Not much gets by Colleen Palmer.
“I noticed the Westport Public Schools website has very few photos of students,” the town’s new superintendent of schools said last week, at the end of her 1st week on the job.
She knows there are privacy issues involved. But, she said, if students are the primary focus of the district — and she is emphatic that they are — they should be a visible focus online too.
It was a whirlwind week for the incoming education leader. She’d just finished 5 successful years in Weston; before that, she was superintendent in Monroe. Palmer also served as a high school prinicipal at Nonnewaug, Hamden and Simsbury.
She was not looking to leave Weston. She’d invested a lot of time and energy there; the schools are excellent, and she was deeply rooted in the community.
Yet when Westport’s search firm tapped her on the shoulder, she turned around.
Palmer knew this town, from working many years with then-superintendent Elliott Landon. The closer she looked at Westport — learning about initiatives like the 2025 Lens and collaboration with Teachers College — the more excited she became.
The opportunities and challenges here — in a district larger and more diverse than Weston — offered “a once-in-a-lifetime opportunity,” Palmer says. “I realized if I didn’t apply, I would always regret it.”
Now, she’s got a nice Town Hall office. But she’s not spending too much time there.
“I’m visiting every school, and meeting every person I can,” she says. “I’m getting to know the facilities, and what goes on behind the scenes. I’m trying to listen and learn.”
Her initial impressions?
“Westport is a very authentic place. Everyone is focused on what’s right for students. They’re passionate, dedicated and inspiring.”
Educators “want to share what they’re doing,” she adds. “There’s a can-do attitude, and a lot of collaborative problem-solving.” One immediate example: addressing space issues at Kings Highway Elementary School.
That’s wonderful. But, I wonder, don’t all teachers and administrators focus on kids?
“There are great educators everywhere,” Palmer counters. “What I see here is such a high level of performance, throughout the entire district.”
In that context, she says, “I tell people: ‘dream big.’ My job is to remove barriers. We’re all looking for better ideas, and better ways to do things.”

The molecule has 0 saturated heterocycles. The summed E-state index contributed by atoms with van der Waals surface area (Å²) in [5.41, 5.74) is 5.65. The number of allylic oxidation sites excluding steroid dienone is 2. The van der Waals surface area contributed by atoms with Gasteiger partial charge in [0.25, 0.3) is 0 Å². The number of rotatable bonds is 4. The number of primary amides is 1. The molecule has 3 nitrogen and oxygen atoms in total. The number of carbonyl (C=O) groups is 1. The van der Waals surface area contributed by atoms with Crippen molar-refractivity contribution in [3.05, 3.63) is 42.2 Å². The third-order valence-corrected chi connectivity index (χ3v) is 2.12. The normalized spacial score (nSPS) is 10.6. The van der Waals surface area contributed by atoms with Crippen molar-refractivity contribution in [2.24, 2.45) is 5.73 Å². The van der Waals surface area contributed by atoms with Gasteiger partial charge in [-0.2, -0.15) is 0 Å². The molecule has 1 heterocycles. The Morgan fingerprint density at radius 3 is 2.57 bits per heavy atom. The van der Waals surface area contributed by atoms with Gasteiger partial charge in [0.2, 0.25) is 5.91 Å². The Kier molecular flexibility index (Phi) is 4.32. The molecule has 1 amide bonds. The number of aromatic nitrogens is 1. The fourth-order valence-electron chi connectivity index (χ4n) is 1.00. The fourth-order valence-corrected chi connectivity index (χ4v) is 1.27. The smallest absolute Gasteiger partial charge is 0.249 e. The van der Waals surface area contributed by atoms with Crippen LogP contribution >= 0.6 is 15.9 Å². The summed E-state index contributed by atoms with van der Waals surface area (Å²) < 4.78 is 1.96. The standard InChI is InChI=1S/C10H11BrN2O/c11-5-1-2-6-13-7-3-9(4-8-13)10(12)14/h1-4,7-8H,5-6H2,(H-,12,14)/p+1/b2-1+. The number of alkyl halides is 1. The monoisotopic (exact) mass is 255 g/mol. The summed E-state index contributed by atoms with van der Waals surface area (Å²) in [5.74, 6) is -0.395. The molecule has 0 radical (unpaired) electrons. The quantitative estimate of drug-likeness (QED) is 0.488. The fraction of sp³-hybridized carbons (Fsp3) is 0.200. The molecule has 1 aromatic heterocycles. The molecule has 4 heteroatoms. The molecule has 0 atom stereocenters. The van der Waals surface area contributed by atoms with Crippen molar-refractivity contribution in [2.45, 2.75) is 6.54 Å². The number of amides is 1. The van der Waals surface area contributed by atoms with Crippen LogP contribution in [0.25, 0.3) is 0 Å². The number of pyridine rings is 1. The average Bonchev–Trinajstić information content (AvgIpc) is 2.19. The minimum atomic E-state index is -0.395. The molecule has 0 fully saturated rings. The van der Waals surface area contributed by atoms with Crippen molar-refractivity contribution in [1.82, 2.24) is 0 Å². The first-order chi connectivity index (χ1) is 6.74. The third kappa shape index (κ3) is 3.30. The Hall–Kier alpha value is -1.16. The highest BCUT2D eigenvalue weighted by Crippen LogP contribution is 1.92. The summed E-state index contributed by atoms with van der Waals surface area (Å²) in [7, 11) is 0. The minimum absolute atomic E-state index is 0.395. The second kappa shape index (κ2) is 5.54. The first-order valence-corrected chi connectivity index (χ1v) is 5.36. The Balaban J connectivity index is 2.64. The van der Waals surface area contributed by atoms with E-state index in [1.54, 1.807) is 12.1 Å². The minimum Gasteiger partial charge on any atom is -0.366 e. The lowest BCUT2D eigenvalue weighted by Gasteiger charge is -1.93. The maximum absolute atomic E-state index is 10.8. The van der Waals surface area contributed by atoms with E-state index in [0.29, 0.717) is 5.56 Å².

Palmer looks forward to building on the strong foundation that already exists. She is particularly excited by the “Guiding Principles” initiative, fostering emotional intelligence.
“We have to look at the whole child,” Palmer says. “Success is not bound by academics alone. There’s also the quality of life as they go through the school system, and the tools they have for life.”
She hopes that Guiding Principles values like “kindness with sincerity” will be part of the entire district culture, for adults as well as students.
Using 2 of her favorite phrases — “Failure is not an option” and “Hope is not a strategy” — Palmer calls herself “tenacious and realistic.” She cites a major achievement in Weston — getting a waiver from the state, in order to do holistic rather than formulaic scoring for teacher evaluations — as an example of her ability to do what’s right for students and staff, unencumbered by rigid thinking.
She is not anti-data. But, Palmer says, “we have to be smart. My job as superintendent is to be effective, efficient and coherent. Any goals we set need realistic timelines. And then we have to all hold ourselves accountable.”
Though she calls a superintendent’s job “24/7,” Westport’s new leader has a life beyond school. Three years ago, driving across the Saugatuck River, she saw scullers on the water.
She took lessons at the Saugatuck Rowing Club, and fell in love with the sport. Now, at dawn, she rows a single.
“There is nothing more beautiful than the flat Saugatuck River, as the sun comes up,” Palmer says. “It’s so peaceful and serene. It’s where I do great thinking.”
Palmer — a swimmer — recently joined the Westport Weston Family YMCA too.
She loves cultural events, travel, and her 3 sons and 5 grandchildren. She just built a lakeside house in Vermont. It’s her “grandchild trap.”
The new superintendent — who prefers “Colleen” to “Dr. Palmer” — replaces a man who served a mind-boggling 17 years, in a very difficult public position.
How long will she be here?
“I love my work. I thrive on it,” she says. “I have a healthy balance in my life. This job has long hours, but I take care of myself.
“I have no exit plan in mind. I look forward to a long tenure here.”